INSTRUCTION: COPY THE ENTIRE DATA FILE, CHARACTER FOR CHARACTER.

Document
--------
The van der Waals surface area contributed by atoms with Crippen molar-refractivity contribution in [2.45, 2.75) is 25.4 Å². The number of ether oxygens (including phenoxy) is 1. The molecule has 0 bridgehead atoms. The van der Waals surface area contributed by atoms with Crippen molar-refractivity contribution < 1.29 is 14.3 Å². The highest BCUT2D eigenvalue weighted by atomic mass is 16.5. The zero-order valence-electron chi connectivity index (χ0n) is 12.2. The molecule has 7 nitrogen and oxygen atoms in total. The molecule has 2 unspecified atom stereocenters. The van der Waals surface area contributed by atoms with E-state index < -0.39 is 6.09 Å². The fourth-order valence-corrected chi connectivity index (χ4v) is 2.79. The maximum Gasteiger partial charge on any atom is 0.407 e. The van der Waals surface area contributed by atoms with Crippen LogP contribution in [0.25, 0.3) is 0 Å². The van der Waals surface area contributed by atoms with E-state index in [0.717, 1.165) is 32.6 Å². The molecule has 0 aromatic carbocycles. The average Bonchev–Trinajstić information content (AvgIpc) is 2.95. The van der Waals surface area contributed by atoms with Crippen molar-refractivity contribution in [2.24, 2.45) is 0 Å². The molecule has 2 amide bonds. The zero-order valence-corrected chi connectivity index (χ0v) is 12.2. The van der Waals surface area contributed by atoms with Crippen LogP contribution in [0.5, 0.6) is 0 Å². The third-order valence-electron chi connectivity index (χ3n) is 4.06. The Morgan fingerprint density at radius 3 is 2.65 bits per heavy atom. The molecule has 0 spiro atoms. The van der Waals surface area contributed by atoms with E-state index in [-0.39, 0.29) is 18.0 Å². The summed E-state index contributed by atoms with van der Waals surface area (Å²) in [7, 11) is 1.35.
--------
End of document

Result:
The van der Waals surface area contributed by atoms with Crippen molar-refractivity contribution in [2.45, 2.75) is 25.4 Å². The number of ether oxygens (including phenoxy) is 1. The molecule has 0 bridgehead atoms. The van der Waals surface area contributed by atoms with Crippen molar-refractivity contribution < 1.29 is 14.3 Å². The highest BCUT2D eigenvalue weighted by atomic mass is 16.5. The zero-order valence-electron chi connectivity index (χ0n) is 12.2. The molecule has 7 nitrogen and oxygen atoms in total. The molecule has 2 unspecified atom stereocenters. The van der Waals surface area contributed by atoms with E-state index < -0.39 is 6.09 Å². The fourth-order valence-corrected chi connectivity index (χ4v) is 2.79. The maximum Gasteiger partial charge on any atom is 0.407 e. The van der Waals surface area contributed by atoms with Crippen LogP contribution in [0.25, 0.3) is 0 Å². The van der Waals surface area contributed by atoms with E-state index in [0.717, 1.165) is 32.6 Å². The molecule has 0 aromatic carbocycles. The average Bonchev–Trinajstić information content (AvgIpc) is 2.95. The van der Waals surface area contributed by atoms with Crippen molar-refractivity contribution in [2.24, 2.45) is 0 Å². The molecule has 2 amide bonds. The zero-order valence-corrected chi connectivity index (χ0v) is 12.2. The van der Waals surface area contributed by atoms with Crippen LogP contribution in [0.5, 0.6) is 0 Å². The third-order valence-electron chi connectivity index (χ3n) is 4.06. The Morgan fingerprint density at radius 3 is 2.65 bits per heavy atom. The molecule has 0 spiro atoms. The van der Waals surface area contributed by atoms with E-state index in [-0.39, 0.29) is 18.0 Å². The summed E-state index contributed by atoms with van der Waals surface area (Å²) in [7, 11) is 1.35.